Revolutionary: Tunisian women can now marry non-Muslim men

Revolutionary: Tunisian women can now marry non-Muslim men

In a respite to the Muslim women living in Tunisia, the government on Thursday (14 September) announced the lifting of a decades-old ban prohibiting them from marrying non-Muslim men without mandatory conversion to Islam.

The new law comes on the heels of a push by the Tunisian president, to lift the 1973 marriage restriction aw.

Muslim women in Tunisia are now allowed to marry whomever they please - effective immediately.

In its motivations, the justice ministry wrote that the 1973 legislation went against articles 201 and 41 of the Tunisian Constitution and global agreements signed by Tunisia.

Tunisian President Beji Caid Essebsi has criticised Egypt's Al-Azhar University for its "interference" in his country's internal affairs after the institution commented on the proposals for gender equality in Tunisia.

"Congratulations to the women of Tunisia in enshrining the right to choose a spouse", Saida Garrach, spokesperson for the presidency, wrote on Facebook.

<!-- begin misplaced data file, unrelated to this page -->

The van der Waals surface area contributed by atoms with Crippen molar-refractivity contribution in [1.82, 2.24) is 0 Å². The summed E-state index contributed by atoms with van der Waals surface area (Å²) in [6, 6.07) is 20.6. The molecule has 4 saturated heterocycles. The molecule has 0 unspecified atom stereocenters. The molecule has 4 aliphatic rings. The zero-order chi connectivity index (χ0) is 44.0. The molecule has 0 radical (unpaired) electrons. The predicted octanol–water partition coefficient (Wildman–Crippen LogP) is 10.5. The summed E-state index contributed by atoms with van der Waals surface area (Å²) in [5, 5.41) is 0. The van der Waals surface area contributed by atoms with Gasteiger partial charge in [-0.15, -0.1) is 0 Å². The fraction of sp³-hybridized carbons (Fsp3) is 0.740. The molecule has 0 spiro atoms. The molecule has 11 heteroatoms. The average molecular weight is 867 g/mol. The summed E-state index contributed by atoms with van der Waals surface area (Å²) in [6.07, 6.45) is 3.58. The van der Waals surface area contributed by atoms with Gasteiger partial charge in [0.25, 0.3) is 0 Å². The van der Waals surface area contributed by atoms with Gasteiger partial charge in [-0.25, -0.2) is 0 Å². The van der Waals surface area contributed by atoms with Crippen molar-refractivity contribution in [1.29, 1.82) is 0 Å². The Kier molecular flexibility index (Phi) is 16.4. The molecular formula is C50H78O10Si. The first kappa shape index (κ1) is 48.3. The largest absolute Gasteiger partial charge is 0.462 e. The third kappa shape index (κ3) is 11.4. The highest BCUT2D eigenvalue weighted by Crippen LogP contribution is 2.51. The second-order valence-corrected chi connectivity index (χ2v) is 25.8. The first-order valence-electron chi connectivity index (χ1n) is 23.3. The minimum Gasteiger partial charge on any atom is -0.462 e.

The move was, however, met with strong objection from Muslim clerics.

Tunisia is viewed as being ahead of most Arab countries on women's rights, but there is still discrimination particularly in matters of inheritance.

Last month, President Essebsi made it clear that the law, derived from the Sharia granting women half men's share in inheritance, should be changed in accordance with social development.

In July, the government passed a new law to protect women from domestic violence, which was praised by Human Rights Watch as a "landmark step for women's rights".

The new law has already gone into effect.

Essebsi had formed a commission, led by a woman lawyer and rights activists, for drafting revised rules.